Berkshire Hathaway's Owners Manual

I recently reread the Berkshire Hathaway's Owner's Manual. It was originally mailed out to share-owners of Berkshire Hathaway in 1996, but has been periodically updated on Berkshire's web site. Its last updated was posted in February 2010 when Berkshire's annual report came out.

The owner's manual identifies 15 guiding principals that Warren Buffet and Charlie Munger use to run Berkshire Hathaway. Rereading the principles I am a bit struck at how these principles seem rarely followed at other large institutions. For most of the conference call transcripts, annual reports, and earning releases I read through these principles don't appear to apply.

I find many large companies seem to focus on being #1 in their market, growing as big as possible, short term growth rates, and increasing their earnings. While all of these areas are important and can help make their business a better investment, I rarely hear about these principles such as comparing investment performance to the S&P, allocating business capital with the long term economic consequences to shareholders in mind, or being forward and candid about appraising the businesses' value.

A side note - I feel the simplest indicator of whether I can trust an executive team is whether the use a consistent set of performance measures used by the executive team year over year in their annual report. I love how company's annual reports selectively chose favorable metrics each year that put the company in the most favorable light.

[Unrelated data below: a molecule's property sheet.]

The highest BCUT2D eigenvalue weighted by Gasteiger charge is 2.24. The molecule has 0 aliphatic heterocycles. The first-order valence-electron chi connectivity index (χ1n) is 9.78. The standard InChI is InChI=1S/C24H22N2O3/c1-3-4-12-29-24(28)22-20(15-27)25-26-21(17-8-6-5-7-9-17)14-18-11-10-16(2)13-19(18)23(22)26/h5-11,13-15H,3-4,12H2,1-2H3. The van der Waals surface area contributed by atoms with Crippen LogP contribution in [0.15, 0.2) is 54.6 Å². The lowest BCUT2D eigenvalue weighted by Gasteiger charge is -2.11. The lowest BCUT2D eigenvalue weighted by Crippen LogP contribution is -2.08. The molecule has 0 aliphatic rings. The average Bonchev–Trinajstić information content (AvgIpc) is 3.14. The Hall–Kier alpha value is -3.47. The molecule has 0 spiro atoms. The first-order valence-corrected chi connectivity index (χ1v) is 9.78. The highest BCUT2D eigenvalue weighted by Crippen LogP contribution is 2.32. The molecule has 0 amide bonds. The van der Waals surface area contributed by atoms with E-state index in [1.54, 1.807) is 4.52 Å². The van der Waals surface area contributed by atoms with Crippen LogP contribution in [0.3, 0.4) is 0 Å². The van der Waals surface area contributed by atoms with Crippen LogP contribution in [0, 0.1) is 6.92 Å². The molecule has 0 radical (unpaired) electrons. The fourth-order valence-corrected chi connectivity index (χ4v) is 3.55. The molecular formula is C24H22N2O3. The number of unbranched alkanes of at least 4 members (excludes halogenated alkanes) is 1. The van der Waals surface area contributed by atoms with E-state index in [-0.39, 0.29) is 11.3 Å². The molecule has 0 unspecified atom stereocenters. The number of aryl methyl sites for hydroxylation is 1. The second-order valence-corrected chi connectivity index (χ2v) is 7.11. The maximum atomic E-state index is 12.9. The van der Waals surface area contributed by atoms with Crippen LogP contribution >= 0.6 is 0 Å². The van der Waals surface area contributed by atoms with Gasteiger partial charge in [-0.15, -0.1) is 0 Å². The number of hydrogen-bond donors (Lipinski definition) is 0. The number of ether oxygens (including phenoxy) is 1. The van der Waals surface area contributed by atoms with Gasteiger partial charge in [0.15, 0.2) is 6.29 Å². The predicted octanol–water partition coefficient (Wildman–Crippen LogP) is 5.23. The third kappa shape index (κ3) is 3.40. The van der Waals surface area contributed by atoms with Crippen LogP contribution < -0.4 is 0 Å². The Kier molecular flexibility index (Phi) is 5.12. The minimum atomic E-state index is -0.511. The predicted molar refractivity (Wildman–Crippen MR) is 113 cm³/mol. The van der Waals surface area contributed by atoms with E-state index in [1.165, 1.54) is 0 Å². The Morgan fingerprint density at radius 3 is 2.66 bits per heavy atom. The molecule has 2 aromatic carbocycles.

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Comments (1)


A large part of Warren Buffett and Charlie Munger's success with Berkshire Hathaway does seem to lie in their straightforward, honest attitude. I was tempted to call that "old-fashioned," but I'm not sure that it was more common sixty years ago than it is today.

They stand by their decisions while continuing to learn from their mistakes.

A few years ago I read a book about "value" investing fund managers. They all gave lip service to the concept of "buying businesses," but later said they sold stocks when they reached "fair" (as they defined it) value in the marketplace.

So it's interesting that the king of value investors doesn't sell businesses he's bought and rarely sells stock - refusing to be a "gin rummy" (discard your weakest card) manager.

It's unfortunate that their principle of treating shareowners as partners falls short of paying dividends. Berkshire Hathaway is a company I respect, but as an investor I want money returned to my pocket on a quarterly basis.

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